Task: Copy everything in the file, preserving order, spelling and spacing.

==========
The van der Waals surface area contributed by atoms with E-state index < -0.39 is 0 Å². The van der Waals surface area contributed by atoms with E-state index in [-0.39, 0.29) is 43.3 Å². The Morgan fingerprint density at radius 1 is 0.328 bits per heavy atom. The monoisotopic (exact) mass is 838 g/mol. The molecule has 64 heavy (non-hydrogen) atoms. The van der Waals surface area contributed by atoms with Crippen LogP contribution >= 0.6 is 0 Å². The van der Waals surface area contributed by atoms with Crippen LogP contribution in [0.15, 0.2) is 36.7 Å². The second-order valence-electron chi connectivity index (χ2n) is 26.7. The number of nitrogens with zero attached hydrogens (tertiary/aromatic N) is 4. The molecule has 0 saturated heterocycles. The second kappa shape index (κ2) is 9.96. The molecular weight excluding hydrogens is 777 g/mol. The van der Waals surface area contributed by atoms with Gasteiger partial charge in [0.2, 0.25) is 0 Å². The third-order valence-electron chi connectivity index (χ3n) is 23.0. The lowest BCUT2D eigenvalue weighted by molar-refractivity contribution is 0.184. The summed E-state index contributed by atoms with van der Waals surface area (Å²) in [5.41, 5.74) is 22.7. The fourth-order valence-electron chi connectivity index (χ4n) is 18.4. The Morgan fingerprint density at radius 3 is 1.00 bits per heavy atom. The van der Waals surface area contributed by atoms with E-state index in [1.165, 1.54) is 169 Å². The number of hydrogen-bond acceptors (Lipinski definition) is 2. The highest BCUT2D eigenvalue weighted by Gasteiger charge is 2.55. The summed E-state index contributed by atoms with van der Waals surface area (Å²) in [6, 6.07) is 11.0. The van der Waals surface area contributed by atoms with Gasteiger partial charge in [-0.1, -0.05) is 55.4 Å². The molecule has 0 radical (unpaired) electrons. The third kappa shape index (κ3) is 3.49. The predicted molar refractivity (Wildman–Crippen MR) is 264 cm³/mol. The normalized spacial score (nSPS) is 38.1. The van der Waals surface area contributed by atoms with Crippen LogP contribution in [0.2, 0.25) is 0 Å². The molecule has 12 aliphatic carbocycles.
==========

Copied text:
The van der Waals surface area contributed by atoms with E-state index < -0.39 is 0 Å². The van der Waals surface area contributed by atoms with E-state index in [-0.39, 0.29) is 43.3 Å². The Morgan fingerprint density at radius 1 is 0.328 bits per heavy atom. The monoisotopic (exact) mass is 838 g/mol. The molecule has 64 heavy (non-hydrogen) atoms. The van der Waals surface area contributed by atoms with Crippen LogP contribution >= 0.6 is 0 Å². The van der Waals surface area contributed by atoms with Crippen LogP contribution in [0.15, 0.2) is 36.7 Å². The second-order valence-electron chi connectivity index (χ2n) is 26.7. The number of nitrogens with zero attached hydrogens (tertiary/aromatic N) is 4. The molecule has 0 saturated heterocycles. The second kappa shape index (κ2) is 9.96. The molecular weight excluding hydrogens is 777 g/mol. The van der Waals surface area contributed by atoms with Gasteiger partial charge in [0.2, 0.25) is 0 Å². The third-order valence-electron chi connectivity index (χ3n) is 23.0. The lowest BCUT2D eigenvalue weighted by molar-refractivity contribution is 0.184. The summed E-state index contributed by atoms with van der Waals surface area (Å²) in [5.41, 5.74) is 22.7. The fourth-order valence-electron chi connectivity index (χ4n) is 18.4. The Morgan fingerprint density at radius 3 is 1.00 bits per heavy atom. The van der Waals surface area contributed by atoms with E-state index in [1.165, 1.54) is 169 Å². The number of hydrogen-bond acceptors (Lipinski definition) is 2. The highest BCUT2D eigenvalue weighted by Gasteiger charge is 2.55. The summed E-state index contributed by atoms with van der Waals surface area (Å²) in [6, 6.07) is 11.0. The van der Waals surface area contributed by atoms with Gasteiger partial charge in [-0.1, -0.05) is 55.4 Å². The molecule has 0 radical (unpaired) electrons. The third kappa shape index (κ3) is 3.49. The predicted molar refractivity (Wildman–Crippen MR) is 264 cm³/mol. The normalized spacial score (nSPS) is 38.1. The van der Waals surface area contributed by atoms with Crippen LogP contribution in [0.2, 0.25) is 0 Å². The molecule has 12 aliphatic carbocycles.